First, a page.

MARION — The City of Marion has furloughed more than 40 employees to curb revenue loss during the state’s stay-at-home order designed to stem the spread of the COVID-19 virus.
Speaking with The Southern Wednesday, Cody Moake, Mayor Mike Absher’s chief of staff, said the furloughs began Wednesday. Staff was informed of the decision Monday.
He said the difficult decision was made last week to furlough 43 city employees who work in facilities that were closed because of the pandemic. This includes The HUB, Boyton Street Community Center, the Cultural and Civic Center, The Pavilion and the Marion Carnegie Library. Moake said the furloughs will save the city about $30,000 a week in salaries.
“We don’t know long-term realistically how this is going to affect our finances,” Moake said of the COVID-19 virus that has swept the globe, killing thousands and upending daily life with stay-home and shelter-in-place orders.
Asked if the city left any employees on at the facilities impacted to continue maintenance and other basic functions, Moake said no. All employees at those locations have been furloughed.
Moake said the vote was made Friday. He said Mayor Mike Absher had the power to make the furloughs himself, but called each City Council member individually to go over the issues with them and ask their opinions. There was unanimous support for the decision.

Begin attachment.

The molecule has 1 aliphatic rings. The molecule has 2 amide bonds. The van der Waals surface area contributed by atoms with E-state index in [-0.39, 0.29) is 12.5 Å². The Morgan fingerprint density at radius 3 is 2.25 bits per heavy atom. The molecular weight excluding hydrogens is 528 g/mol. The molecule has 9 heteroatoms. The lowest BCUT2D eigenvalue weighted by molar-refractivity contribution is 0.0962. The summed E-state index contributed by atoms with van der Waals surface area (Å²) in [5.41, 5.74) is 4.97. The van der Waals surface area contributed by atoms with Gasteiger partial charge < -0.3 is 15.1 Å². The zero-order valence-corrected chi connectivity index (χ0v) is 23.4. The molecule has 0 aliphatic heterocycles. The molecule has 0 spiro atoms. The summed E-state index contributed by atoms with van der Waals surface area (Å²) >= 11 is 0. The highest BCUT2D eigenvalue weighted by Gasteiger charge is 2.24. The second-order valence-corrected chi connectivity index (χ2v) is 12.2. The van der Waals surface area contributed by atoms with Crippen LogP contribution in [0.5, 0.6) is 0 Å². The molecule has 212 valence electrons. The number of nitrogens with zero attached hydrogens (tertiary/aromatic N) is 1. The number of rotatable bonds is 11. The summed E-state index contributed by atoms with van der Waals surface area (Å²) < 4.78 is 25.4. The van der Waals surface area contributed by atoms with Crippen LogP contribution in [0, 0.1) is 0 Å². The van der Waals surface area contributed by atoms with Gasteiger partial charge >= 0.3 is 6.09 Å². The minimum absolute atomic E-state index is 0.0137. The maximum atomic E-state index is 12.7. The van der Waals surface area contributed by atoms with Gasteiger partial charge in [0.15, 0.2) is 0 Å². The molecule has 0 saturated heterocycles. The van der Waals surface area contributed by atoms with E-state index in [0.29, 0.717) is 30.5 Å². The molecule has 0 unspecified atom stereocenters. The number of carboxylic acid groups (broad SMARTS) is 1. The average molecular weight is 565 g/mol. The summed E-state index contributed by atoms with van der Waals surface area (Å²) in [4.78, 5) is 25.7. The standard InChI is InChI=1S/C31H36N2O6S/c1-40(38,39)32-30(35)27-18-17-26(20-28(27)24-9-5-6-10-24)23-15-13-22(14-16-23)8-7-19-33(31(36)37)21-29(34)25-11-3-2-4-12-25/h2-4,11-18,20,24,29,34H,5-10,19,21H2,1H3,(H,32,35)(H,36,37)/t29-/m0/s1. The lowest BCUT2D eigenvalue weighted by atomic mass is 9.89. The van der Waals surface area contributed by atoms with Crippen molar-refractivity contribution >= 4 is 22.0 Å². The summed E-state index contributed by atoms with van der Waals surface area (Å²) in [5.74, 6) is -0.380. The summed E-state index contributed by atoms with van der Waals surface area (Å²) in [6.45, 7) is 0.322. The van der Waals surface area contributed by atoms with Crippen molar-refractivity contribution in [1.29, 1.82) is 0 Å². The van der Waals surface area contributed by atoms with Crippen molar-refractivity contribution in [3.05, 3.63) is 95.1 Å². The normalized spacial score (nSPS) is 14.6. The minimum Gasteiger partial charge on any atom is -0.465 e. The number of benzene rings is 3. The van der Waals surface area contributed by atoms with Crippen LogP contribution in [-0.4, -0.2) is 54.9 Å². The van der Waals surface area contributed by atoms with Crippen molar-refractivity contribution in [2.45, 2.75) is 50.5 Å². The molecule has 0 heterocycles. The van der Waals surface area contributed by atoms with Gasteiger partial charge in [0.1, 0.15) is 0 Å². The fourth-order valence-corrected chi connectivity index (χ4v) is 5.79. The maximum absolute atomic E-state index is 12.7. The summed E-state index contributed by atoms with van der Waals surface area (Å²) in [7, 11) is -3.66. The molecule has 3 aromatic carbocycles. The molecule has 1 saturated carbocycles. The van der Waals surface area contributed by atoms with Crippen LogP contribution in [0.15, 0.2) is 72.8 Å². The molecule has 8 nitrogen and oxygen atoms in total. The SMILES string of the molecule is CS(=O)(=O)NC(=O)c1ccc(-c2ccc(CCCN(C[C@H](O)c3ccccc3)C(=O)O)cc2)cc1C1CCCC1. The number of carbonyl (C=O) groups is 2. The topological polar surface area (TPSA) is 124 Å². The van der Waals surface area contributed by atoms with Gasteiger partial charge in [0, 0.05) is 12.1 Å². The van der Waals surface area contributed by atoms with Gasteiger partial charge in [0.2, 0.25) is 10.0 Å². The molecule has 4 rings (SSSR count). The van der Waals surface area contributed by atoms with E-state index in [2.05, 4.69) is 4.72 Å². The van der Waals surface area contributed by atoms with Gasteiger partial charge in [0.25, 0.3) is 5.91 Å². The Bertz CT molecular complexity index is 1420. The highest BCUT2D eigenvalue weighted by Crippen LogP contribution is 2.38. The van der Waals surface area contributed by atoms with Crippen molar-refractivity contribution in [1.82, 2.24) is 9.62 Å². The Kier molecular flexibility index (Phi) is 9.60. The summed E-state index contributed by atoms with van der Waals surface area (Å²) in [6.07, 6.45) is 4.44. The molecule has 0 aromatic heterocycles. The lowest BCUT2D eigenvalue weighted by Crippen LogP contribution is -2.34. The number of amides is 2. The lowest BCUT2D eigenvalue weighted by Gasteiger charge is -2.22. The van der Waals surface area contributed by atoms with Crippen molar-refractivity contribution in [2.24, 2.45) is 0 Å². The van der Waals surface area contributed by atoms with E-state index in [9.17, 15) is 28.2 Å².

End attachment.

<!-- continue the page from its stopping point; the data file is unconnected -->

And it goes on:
Moake said Gov. J.B. Prtizker’s executive orders for residents to stay home and for nonessential businesses to close cut the revenue those facilities used to support themselves. The City of Marion does not have a property tax and relies almost entirely on sales tax to support its operations. He said Marion was unique both in this and in the fact that it had so many publicly funded event spaces.
Moake said during the furloughed time, employees will still retain benefits like health insurance. However, because they are not clocking hours, Moake said pension payments will not be made. However, because employees worked and were paid in the month of April, they will receive a time credit for their pensions.
Moake said the furloughs will last at least until April 30, which is the current end of Pritzker’s stay-at-home order. However, he said this could be extended if the governor changes the end date of the order. He said it will take a few days for the facilities to be operational again after the order is lifted.
While students begin distance learning this week, municipalities are engaged in distance governing as government functions find a way to keep …
The cities of Carbondale and Murphysboro said furloughs are not on the table for their employees.
“I can certainly understand the decision as these are extraordinary times. Business closures will reduce revenue to cities which will require all of us to make really difficult decisions over the next few months to ensure that our most essential public services remain intact,” Carbondale City Manager Gary Williams wrote in an email. However, he said furloughs were not being discussed by his city.
Murphysboro Mayor Will Stephens said there are no nonessential employees at the city level, so all would remain working through the pandemic.
COVID-19 numbers in Southern Illinois
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